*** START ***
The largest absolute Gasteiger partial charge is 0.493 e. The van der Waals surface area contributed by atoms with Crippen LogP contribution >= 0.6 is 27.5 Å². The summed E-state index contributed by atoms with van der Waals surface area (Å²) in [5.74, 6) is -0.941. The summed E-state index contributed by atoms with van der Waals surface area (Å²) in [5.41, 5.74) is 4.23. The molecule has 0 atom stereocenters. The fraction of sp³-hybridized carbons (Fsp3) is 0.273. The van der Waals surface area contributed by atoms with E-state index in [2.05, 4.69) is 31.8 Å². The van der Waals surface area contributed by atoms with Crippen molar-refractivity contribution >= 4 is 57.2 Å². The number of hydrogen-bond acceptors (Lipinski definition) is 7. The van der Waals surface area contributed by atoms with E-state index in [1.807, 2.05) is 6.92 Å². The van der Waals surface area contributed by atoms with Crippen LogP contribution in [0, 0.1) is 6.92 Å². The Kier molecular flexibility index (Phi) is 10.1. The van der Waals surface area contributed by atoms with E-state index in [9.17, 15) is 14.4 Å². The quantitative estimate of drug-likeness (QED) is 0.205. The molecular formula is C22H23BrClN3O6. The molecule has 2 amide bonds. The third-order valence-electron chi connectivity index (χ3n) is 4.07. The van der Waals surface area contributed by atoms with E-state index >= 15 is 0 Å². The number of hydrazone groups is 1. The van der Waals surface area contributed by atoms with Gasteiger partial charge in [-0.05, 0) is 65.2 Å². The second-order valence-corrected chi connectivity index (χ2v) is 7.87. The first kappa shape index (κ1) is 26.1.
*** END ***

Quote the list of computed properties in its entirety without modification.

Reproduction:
The largest absolute Gasteiger partial charge is 0.493 e. The van der Waals surface area contributed by atoms with Crippen LogP contribution >= 0.6 is 27.5 Å². The summed E-state index contributed by atoms with van der Waals surface area (Å²) in [5.74, 6) is -0.941. The summed E-state index contributed by atoms with van der Waals surface area (Å²) in [5.41, 5.74) is 4.23. The molecule has 0 atom stereocenters. The fraction of sp³-hybridized carbons (Fsp3) is 0.273. The van der Waals surface area contributed by atoms with E-state index in [2.05, 4.69) is 31.8 Å². The van der Waals surface area contributed by atoms with Crippen molar-refractivity contribution >= 4 is 57.2 Å². The number of hydrogen-bond acceptors (Lipinski definition) is 7. The van der Waals surface area contributed by atoms with E-state index in [1.807, 2.05) is 6.92 Å². The van der Waals surface area contributed by atoms with Crippen LogP contribution in [0, 0.1) is 6.92 Å². The Kier molecular flexibility index (Phi) is 10.1. The van der Waals surface area contributed by atoms with E-state index in [9.17, 15) is 14.4 Å². The quantitative estimate of drug-likeness (QED) is 0.205. The molecular formula is C22H23BrClN3O6. The molecule has 2 amide bonds. The third-order valence-electron chi connectivity index (χ3n) is 4.07. The van der Waals surface area contributed by atoms with E-state index >= 15 is 0 Å². The number of hydrazone groups is 1. The van der Waals surface area contributed by atoms with Gasteiger partial charge in [-0.05, 0) is 65.2 Å². The second-order valence-corrected chi connectivity index (χ2v) is 7.87. The first kappa shape index (κ1) is 26.1.